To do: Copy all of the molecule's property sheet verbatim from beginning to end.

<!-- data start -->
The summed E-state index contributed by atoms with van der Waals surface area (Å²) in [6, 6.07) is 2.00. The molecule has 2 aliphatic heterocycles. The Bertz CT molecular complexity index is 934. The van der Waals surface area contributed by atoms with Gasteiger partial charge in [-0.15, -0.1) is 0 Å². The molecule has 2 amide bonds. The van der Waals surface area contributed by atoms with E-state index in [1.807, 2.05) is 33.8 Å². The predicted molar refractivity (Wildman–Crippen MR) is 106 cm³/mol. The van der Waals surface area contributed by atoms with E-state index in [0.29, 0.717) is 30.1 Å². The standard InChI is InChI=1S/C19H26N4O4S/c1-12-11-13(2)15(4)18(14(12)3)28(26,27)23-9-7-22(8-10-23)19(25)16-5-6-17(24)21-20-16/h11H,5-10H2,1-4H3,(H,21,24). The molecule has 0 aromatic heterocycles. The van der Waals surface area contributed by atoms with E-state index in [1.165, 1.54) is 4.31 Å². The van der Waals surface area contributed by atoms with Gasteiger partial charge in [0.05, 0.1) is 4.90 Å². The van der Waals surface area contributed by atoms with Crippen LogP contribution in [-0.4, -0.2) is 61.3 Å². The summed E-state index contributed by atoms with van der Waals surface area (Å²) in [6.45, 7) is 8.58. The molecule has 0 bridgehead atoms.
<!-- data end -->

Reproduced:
The summed E-state index contributed by atoms with van der Waals surface area (Å²) in [6, 6.07) is 2.00. The molecule has 2 aliphatic heterocycles. The Bertz CT molecular complexity index is 934. The van der Waals surface area contributed by atoms with Gasteiger partial charge in [-0.15, -0.1) is 0 Å². The molecule has 2 amide bonds. The van der Waals surface area contributed by atoms with E-state index in [1.807, 2.05) is 33.8 Å². The predicted molar refractivity (Wildman–Crippen MR) is 106 cm³/mol. The van der Waals surface area contributed by atoms with E-state index in [0.29, 0.717) is 30.1 Å². The standard InChI is InChI=1S/C19H26N4O4S/c1-12-11-13(2)15(4)18(14(12)3)28(26,27)23-9-7-22(8-10-23)19(25)16-5-6-17(24)21-20-16/h11H,5-10H2,1-4H3,(H,21,24). The molecule has 0 aromatic heterocycles. The van der Waals surface area contributed by atoms with E-state index in [1.165, 1.54) is 4.31 Å². The van der Waals surface area contributed by atoms with Gasteiger partial charge in [0.05, 0.1) is 4.90 Å². The van der Waals surface area contributed by atoms with Crippen LogP contribution in [-0.4, -0.2) is 61.3 Å². The summed E-state index contributed by atoms with van der Waals surface area (Å²) in [6.45, 7) is 8.58. The molecule has 0 bridgehead atoms.